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Aristotle on the Perfect Life$
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Anthony Kenny

Print publication date: 1992

Print ISBN-13: 9780198240174

Published to Oxford Scholarship Online: October 2011

DOI: 10.1093/acprof:oso/9780198240174.001.0001

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Friendship and Self-Love

Friendship and Self-Love

Chapter:
(p.43) 4 Friendship and Self-Love
Source:
Aristotle on the Perfect Life
Author(s):

Anthony Kenny

Publisher:
Oxford University Press
DOI:10.1093/acprof:oso/9780198240174.003.0004

Love and friendship differ from the virtues in being relationships: the other person enters in not just as an object that receives the good activity, but also as an intrinsic part of love itself. Political attachment, likewise, consists in a relationship to a structured social context. Therefore, these components of the good life are minimally self-sufficient, vulnerable in an especially deep and dangerous way. On the contrary, friendship, love, and politics seem dispensable. Hence, some say that the pursuit of self-sufficiency demands the cultivation of a solitary life. The difficulty continued through the centuries to haunt the Aristotelian tradition; and it took on renewed intensity in a Judaeo Christian context. For according to both the Old and the New Testament, friendship and mutual love are possible not just between human beings, but also between man and God. Theologians disagreed about the degree of self-love which was permissible, or necessary, in the love of God above all things which was essential for salvation.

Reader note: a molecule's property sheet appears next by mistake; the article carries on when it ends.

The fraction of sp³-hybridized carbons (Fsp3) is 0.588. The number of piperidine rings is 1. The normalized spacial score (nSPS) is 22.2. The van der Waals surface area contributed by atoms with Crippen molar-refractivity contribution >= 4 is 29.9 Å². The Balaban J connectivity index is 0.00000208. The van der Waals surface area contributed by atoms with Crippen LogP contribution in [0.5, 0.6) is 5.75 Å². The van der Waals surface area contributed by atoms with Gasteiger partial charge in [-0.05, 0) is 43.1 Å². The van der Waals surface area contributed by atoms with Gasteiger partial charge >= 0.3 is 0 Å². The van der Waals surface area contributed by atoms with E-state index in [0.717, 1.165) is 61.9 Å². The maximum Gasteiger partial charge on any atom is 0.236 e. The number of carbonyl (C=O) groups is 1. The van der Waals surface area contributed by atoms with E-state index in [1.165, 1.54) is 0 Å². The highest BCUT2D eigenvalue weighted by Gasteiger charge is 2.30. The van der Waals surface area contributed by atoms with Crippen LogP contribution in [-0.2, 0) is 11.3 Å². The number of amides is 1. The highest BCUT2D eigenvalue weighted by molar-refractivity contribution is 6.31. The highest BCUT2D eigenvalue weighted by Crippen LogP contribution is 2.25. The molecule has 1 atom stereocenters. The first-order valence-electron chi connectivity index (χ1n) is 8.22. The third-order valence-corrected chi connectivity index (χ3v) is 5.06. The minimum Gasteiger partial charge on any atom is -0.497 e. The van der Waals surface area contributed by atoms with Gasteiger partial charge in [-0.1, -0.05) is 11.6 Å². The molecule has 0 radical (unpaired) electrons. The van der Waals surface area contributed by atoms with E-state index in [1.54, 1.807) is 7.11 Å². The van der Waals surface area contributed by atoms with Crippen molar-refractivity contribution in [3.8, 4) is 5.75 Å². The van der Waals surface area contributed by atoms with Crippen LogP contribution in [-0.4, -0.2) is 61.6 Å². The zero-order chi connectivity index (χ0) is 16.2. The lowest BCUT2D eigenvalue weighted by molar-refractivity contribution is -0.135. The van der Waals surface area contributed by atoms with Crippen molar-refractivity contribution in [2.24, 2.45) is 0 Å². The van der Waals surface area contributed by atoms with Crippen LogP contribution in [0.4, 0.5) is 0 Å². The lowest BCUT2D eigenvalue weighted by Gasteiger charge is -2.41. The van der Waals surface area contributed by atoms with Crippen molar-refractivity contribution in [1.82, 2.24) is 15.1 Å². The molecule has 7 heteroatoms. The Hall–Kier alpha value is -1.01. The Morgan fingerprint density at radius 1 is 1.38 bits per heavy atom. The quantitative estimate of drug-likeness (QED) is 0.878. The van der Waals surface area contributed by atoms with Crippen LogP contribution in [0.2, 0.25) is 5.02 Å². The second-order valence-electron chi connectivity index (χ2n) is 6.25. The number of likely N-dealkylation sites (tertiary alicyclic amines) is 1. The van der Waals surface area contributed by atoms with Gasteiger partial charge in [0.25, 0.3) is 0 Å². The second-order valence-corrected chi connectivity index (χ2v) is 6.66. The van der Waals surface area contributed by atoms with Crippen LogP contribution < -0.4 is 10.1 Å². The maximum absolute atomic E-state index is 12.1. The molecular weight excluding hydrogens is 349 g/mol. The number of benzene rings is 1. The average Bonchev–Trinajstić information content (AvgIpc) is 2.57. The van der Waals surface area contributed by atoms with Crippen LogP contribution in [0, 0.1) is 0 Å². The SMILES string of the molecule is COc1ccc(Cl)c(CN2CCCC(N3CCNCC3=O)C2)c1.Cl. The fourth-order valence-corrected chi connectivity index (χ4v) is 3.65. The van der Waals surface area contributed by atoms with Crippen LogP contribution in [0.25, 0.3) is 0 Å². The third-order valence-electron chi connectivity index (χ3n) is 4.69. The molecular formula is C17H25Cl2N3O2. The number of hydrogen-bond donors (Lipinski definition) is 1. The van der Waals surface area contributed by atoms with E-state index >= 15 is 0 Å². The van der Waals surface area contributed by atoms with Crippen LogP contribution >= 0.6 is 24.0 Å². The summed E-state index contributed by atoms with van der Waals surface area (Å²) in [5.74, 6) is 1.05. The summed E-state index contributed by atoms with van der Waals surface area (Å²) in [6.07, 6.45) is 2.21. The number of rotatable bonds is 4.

Keywords:   love, friendship, Aristotle, political attachment, self-sufficient, mutual love, salvation

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